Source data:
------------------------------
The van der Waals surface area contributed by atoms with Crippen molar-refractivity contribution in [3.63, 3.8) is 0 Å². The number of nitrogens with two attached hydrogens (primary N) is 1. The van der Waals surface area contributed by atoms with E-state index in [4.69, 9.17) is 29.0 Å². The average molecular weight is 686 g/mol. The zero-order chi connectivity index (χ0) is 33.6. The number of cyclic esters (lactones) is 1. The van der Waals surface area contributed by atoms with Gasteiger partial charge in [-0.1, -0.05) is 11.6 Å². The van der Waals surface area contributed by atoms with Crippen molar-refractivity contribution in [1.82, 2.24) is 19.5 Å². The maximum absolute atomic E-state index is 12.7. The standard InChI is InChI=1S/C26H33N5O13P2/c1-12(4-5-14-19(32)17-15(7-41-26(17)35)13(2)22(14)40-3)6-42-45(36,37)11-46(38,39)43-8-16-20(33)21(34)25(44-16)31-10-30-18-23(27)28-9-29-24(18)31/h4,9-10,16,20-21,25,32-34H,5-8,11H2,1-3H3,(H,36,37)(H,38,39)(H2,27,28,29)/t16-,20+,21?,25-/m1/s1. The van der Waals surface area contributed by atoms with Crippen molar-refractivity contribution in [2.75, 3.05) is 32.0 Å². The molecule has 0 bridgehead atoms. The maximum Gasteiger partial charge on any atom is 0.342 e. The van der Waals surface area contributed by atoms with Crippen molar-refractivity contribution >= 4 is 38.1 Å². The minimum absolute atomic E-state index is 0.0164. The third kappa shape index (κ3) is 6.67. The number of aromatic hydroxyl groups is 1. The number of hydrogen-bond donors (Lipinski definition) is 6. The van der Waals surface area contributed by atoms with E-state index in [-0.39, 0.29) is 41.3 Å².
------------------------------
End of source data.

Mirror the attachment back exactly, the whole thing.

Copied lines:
The van der Waals surface area contributed by atoms with Crippen molar-refractivity contribution in [3.63, 3.8) is 0 Å². The number of nitrogens with two attached hydrogens (primary N) is 1. The van der Waals surface area contributed by atoms with E-state index in [4.69, 9.17) is 29.0 Å². The average molecular weight is 686 g/mol. The zero-order chi connectivity index (χ0) is 33.6. The number of cyclic esters (lactones) is 1. The van der Waals surface area contributed by atoms with Gasteiger partial charge in [-0.1, -0.05) is 11.6 Å². The van der Waals surface area contributed by atoms with Crippen molar-refractivity contribution in [1.82, 2.24) is 19.5 Å². The maximum absolute atomic E-state index is 12.7. The standard InChI is InChI=1S/C26H33N5O13P2/c1-12(4-5-14-19(32)17-15(7-41-26(17)35)13(2)22(14)40-3)6-42-45(36,37)11-46(38,39)43-8-16-20(33)21(34)25(44-16)31-10-30-18-23(27)28-9-29-24(18)31/h4,9-10,16,20-21,25,32-34H,5-8,11H2,1-3H3,(H,36,37)(H,38,39)(H2,27,28,29)/t16-,20+,21?,25-/m1/s1. The van der Waals surface area contributed by atoms with Crippen molar-refractivity contribution in [2.75, 3.05) is 32.0 Å². The molecule has 0 bridgehead atoms. The maximum Gasteiger partial charge on any atom is 0.342 e. The van der Waals surface area contributed by atoms with Crippen molar-refractivity contribution >= 4 is 38.1 Å². The minimum absolute atomic E-state index is 0.0164. The third kappa shape index (κ3) is 6.67. The number of aromatic hydroxyl groups is 1. The number of hydrogen-bond donors (Lipinski definition) is 6. The van der Waals surface area contributed by atoms with E-state index in [-0.39, 0.29) is 41.3 Å².